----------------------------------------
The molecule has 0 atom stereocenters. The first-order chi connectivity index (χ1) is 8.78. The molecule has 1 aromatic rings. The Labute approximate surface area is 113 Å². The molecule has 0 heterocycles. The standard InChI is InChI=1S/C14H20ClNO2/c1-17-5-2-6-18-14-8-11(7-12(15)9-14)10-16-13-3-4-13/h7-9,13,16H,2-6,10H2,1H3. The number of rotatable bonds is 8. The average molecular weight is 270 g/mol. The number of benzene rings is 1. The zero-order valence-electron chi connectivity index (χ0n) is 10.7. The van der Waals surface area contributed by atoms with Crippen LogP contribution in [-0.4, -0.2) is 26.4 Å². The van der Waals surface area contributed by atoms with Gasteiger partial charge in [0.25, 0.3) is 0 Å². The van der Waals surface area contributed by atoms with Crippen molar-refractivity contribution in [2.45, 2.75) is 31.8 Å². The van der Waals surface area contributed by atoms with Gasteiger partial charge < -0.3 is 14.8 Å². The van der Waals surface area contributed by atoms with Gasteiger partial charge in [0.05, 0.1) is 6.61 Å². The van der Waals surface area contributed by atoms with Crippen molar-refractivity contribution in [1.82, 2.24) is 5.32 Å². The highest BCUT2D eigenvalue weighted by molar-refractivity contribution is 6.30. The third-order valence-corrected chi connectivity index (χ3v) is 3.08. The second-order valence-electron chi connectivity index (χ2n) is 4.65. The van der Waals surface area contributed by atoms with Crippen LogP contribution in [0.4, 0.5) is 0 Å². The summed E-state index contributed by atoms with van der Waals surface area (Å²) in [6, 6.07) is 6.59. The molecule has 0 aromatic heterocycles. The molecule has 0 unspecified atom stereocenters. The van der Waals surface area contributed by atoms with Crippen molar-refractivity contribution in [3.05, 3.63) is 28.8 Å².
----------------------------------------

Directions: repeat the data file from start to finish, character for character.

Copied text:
The molecule has 0 atom stereocenters. The first-order chi connectivity index (χ1) is 8.78. The molecule has 1 aromatic rings. The Labute approximate surface area is 113 Å². The molecule has 0 heterocycles. The standard InChI is InChI=1S/C14H20ClNO2/c1-17-5-2-6-18-14-8-11(7-12(15)9-14)10-16-13-3-4-13/h7-9,13,16H,2-6,10H2,1H3. The number of rotatable bonds is 8. The average molecular weight is 270 g/mol. The number of benzene rings is 1. The zero-order valence-electron chi connectivity index (χ0n) is 10.7. The van der Waals surface area contributed by atoms with Crippen LogP contribution in [-0.4, -0.2) is 26.4 Å². The van der Waals surface area contributed by atoms with Gasteiger partial charge in [0.25, 0.3) is 0 Å². The van der Waals surface area contributed by atoms with Crippen molar-refractivity contribution in [2.45, 2.75) is 31.8 Å². The van der Waals surface area contributed by atoms with Gasteiger partial charge < -0.3 is 14.8 Å². The van der Waals surface area contributed by atoms with Gasteiger partial charge in [0.05, 0.1) is 6.61 Å². The van der Waals surface area contributed by atoms with Crippen molar-refractivity contribution in [1.82, 2.24) is 5.32 Å². The highest BCUT2D eigenvalue weighted by molar-refractivity contribution is 6.30. The third-order valence-corrected chi connectivity index (χ3v) is 3.08. The second-order valence-electron chi connectivity index (χ2n) is 4.65. The van der Waals surface area contributed by atoms with Crippen LogP contribution in [0.4, 0.5) is 0 Å². The summed E-state index contributed by atoms with van der Waals surface area (Å²) in [6, 6.07) is 6.59. The molecule has 0 aromatic heterocycles. The molecule has 0 unspecified atom stereocenters. The van der Waals surface area contributed by atoms with Crippen molar-refractivity contribution in [3.05, 3.63) is 28.8 Å².